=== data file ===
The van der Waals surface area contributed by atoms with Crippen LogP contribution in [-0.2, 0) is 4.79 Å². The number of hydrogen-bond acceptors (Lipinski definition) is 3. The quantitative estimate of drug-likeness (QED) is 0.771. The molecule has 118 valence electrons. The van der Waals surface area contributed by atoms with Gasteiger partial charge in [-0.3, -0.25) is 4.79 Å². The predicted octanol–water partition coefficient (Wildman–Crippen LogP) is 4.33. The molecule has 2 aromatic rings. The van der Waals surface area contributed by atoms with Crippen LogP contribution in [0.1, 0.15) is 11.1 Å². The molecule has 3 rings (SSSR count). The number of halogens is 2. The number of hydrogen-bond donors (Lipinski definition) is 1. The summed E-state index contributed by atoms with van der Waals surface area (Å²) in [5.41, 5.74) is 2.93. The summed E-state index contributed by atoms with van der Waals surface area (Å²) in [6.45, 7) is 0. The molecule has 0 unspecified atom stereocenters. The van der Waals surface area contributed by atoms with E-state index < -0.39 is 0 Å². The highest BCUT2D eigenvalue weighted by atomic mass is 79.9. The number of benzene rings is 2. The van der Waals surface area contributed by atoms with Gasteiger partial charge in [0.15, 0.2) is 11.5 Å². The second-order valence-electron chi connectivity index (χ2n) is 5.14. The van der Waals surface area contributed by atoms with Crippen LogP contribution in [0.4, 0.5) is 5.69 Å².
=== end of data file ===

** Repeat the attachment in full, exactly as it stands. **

The van der Waals surface area contributed by atoms with Crippen LogP contribution in [-0.2, 0) is 4.79 Å². The number of hydrogen-bond acceptors (Lipinski definition) is 3. The quantitative estimate of drug-likeness (QED) is 0.771. The molecule has 118 valence electrons. The van der Waals surface area contributed by atoms with Gasteiger partial charge in [-0.3, -0.25) is 4.79 Å². The predicted octanol–water partition coefficient (Wildman–Crippen LogP) is 4.33. The molecule has 2 aromatic rings. The van der Waals surface area contributed by atoms with Crippen LogP contribution in [0.1, 0.15) is 11.1 Å². The molecule has 3 rings (SSSR count). The number of halogens is 2. The number of hydrogen-bond donors (Lipinski definition) is 1. The summed E-state index contributed by atoms with van der Waals surface area (Å²) in [5.41, 5.74) is 2.93. The summed E-state index contributed by atoms with van der Waals surface area (Å²) in [6.45, 7) is 0. The molecule has 0 unspecified atom stereocenters. The van der Waals surface area contributed by atoms with E-state index < -0.39 is 0 Å². The highest BCUT2D eigenvalue weighted by atomic mass is 79.9. The number of benzene rings is 2. The van der Waals surface area contributed by atoms with Gasteiger partial charge in [0.15, 0.2) is 11.5 Å². The second-order valence-electron chi connectivity index (χ2n) is 5.14. The van der Waals surface area contributed by atoms with Crippen LogP contribution in [0.4, 0.5) is 5.69 Å².